Developers still need database skills
Rant here. First off, I’m going to be talking about DBAs. And by DBA, I mean a database developer. Someone who knows relational theory, optimization, and SQL inside out. This is an R&D DBA. There is another type of DBA that mainly deals with uptime and backup strategies. This is an IT DBA, I’m not talking about that one at all.
I was going to talk to some of my fellow developers about a couple of database issues. The response was, “you said the ‘D’ word. Now, we are an NHibernate/Microsoft SQL Server shop (or, Fluent NHibernate), and we rarely have to think about think about database architecture. Heck, up till a month ago I don’t think we had to do any native SQL queries at all. Currently, I don’t think we have any stored procs at all. In my book, all of that is a good thing. You can also chalk one up to Microsoft SQL Server in this one, our system has grown a lot and performance has remained pretty darn stable.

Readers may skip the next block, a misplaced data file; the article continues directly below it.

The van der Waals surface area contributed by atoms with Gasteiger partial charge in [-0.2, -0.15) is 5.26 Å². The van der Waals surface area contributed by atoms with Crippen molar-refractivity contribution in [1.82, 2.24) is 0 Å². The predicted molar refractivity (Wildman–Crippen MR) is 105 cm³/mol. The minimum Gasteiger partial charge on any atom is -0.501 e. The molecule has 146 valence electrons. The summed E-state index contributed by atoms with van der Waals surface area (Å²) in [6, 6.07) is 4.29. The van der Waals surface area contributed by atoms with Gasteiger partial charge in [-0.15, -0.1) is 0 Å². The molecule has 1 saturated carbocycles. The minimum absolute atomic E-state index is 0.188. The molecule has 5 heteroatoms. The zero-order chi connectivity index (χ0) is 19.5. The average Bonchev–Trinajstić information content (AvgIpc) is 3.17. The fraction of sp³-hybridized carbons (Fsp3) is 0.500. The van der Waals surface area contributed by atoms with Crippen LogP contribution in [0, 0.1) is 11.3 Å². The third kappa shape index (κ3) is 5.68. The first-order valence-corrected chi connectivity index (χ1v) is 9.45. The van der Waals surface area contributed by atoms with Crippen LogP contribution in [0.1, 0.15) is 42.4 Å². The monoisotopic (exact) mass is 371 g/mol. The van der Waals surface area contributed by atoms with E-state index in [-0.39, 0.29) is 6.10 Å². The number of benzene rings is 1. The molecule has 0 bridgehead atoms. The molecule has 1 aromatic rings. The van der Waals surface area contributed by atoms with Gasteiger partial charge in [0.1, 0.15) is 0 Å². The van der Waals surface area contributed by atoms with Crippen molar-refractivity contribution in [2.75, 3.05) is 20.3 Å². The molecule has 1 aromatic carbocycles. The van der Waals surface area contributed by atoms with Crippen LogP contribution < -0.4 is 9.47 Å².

And lets be frank, I love this – most of the time. Linq To NHibernate queries, Fluent NHibernate, and the like all make for a very enjoyable experience for developing against a database. I would say that the vast majority of our querying needs are met with no further issues. I certainly don’t want to go back to a stored proc world.
That said, I don’t like using our ORM as an excuse to not talk about database issues or SQL issues. If you are using a particular data storage technology, it still behooves you to know as much about it as possible. Otherwise, when you get to a point where you need to know about what is going on will be too late. Lets be frank here, no ORM will handle all of you query needs. At best we are talking 90%, sometimes only 80%, for a typical application. At some point you either have to go to the metal, or you end up coding things in a very strange way.
So here is the main point, as long as Relational Databases continue to be the “right answer” for business data storage, you need to learn database theory and SQL. You might not need to know SQL as well as your native C#, Ruby, or other main language. But that is not an excuse for not being comfortable with left outer joins, third normal form, and indexing.